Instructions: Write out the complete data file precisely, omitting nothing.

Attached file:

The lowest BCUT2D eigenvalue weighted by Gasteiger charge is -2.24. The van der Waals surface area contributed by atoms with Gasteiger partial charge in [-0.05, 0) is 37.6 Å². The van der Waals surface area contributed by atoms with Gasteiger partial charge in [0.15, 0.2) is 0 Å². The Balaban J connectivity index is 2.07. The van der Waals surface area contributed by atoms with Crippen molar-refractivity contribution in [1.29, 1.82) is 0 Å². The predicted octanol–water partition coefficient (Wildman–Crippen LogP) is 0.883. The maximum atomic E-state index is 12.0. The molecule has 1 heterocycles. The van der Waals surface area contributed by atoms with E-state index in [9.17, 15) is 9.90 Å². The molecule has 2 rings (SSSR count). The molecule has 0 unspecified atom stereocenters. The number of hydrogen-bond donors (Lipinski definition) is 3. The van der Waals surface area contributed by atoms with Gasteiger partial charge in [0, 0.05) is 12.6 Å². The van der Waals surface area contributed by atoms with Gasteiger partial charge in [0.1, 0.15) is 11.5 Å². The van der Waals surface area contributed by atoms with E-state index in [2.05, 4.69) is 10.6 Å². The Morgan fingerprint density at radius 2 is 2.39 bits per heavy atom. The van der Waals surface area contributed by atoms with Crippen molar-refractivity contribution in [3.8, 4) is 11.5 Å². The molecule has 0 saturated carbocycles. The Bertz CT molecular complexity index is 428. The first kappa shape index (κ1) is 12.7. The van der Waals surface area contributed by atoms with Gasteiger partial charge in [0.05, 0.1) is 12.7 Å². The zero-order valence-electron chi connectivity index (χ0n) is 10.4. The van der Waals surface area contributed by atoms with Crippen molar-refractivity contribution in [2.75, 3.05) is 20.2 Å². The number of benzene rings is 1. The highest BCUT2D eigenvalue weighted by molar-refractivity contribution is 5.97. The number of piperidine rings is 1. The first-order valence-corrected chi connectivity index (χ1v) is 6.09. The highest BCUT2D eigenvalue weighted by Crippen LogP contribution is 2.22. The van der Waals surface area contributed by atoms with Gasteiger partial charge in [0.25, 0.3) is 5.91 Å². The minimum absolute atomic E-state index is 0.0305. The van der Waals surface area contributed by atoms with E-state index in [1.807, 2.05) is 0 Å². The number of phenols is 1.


The lowest BCUT2D eigenvalue weighted by Gasteiger charge is -2.24. The van der Waals surface area contributed by atoms with Gasteiger partial charge in [-0.05, 0) is 37.6 Å². The van der Waals surface area contributed by atoms with Gasteiger partial charge in [0.15, 0.2) is 0 Å². The Balaban J connectivity index is 2.07. The van der Waals surface area contributed by atoms with Crippen molar-refractivity contribution in [1.29, 1.82) is 0 Å². The predicted octanol–water partition coefficient (Wildman–Crippen LogP) is 0.883. The maximum atomic E-state index is 12.0. The molecule has 1 heterocycles. The van der Waals surface area contributed by atoms with E-state index in [9.17, 15) is 9.90 Å². The molecule has 2 rings (SSSR count). The molecule has 0 unspecified atom stereocenters. The number of hydrogen-bond donors (Lipinski definition) is 3. The van der Waals surface area contributed by atoms with Gasteiger partial charge in [0, 0.05) is 12.6 Å². The van der Waals surface area contributed by atoms with Gasteiger partial charge in [0.1, 0.15) is 11.5 Å². The van der Waals surface area contributed by atoms with E-state index in [2.05, 4.69) is 10.6 Å². The Morgan fingerprint density at radius 2 is 2.39 bits per heavy atom. The van der Waals surface area contributed by atoms with Crippen molar-refractivity contribution in [3.8, 4) is 11.5 Å². The molecule has 0 saturated carbocycles. The Bertz CT molecular complexity index is 428. The first kappa shape index (κ1) is 12.7. The van der Waals surface area contributed by atoms with Gasteiger partial charge in [0.05, 0.1) is 12.7 Å². The zero-order valence-electron chi connectivity index (χ0n) is 10.4. The van der Waals surface area contributed by atoms with Crippen molar-refractivity contribution in [2.75, 3.05) is 20.2 Å². The number of benzene rings is 1. The highest BCUT2D eigenvalue weighted by molar-refractivity contribution is 5.97. The number of piperidine rings is 1. The first-order valence-corrected chi connectivity index (χ1v) is 6.09. The highest BCUT2D eigenvalue weighted by Crippen LogP contribution is 2.22. The van der Waals surface area contributed by atoms with Gasteiger partial charge in [0.25, 0.3) is 5.91 Å². The minimum absolute atomic E-state index is 0.0305. The van der Waals surface area contributed by atoms with E-state index in [1.807, 2.05) is 0 Å². The number of phenols is 1.